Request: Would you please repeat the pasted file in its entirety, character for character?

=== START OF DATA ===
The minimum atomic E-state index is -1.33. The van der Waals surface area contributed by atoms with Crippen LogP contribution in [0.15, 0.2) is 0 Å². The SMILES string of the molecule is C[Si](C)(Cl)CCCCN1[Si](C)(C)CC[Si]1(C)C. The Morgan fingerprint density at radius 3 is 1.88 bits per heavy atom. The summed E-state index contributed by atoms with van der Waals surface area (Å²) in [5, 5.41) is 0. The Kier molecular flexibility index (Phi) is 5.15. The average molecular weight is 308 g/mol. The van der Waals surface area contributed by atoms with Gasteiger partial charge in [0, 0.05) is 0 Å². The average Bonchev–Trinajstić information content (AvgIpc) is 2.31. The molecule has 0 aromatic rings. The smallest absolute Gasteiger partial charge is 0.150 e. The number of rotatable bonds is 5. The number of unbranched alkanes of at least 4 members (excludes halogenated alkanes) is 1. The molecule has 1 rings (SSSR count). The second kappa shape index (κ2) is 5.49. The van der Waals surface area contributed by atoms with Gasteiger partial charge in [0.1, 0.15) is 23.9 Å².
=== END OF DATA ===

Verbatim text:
The minimum atomic E-state index is -1.33. The van der Waals surface area contributed by atoms with Crippen LogP contribution in [0.15, 0.2) is 0 Å². The SMILES string of the molecule is C[Si](C)(Cl)CCCCN1[Si](C)(C)CC[Si]1(C)C. The Morgan fingerprint density at radius 3 is 1.88 bits per heavy atom. The summed E-state index contributed by atoms with van der Waals surface area (Å²) in [5, 5.41) is 0. The Kier molecular flexibility index (Phi) is 5.15. The average molecular weight is 308 g/mol. The van der Waals surface area contributed by atoms with Gasteiger partial charge in [0, 0.05) is 0 Å². The average Bonchev–Trinajstić information content (AvgIpc) is 2.31. The molecule has 0 aromatic rings. The smallest absolute Gasteiger partial charge is 0.150 e. The number of rotatable bonds is 5. The number of unbranched alkanes of at least 4 members (excludes halogenated alkanes) is 1. The molecule has 1 rings (SSSR count). The second kappa shape index (κ2) is 5.49. The van der Waals surface area contributed by atoms with Gasteiger partial charge in [0.1, 0.15) is 23.9 Å².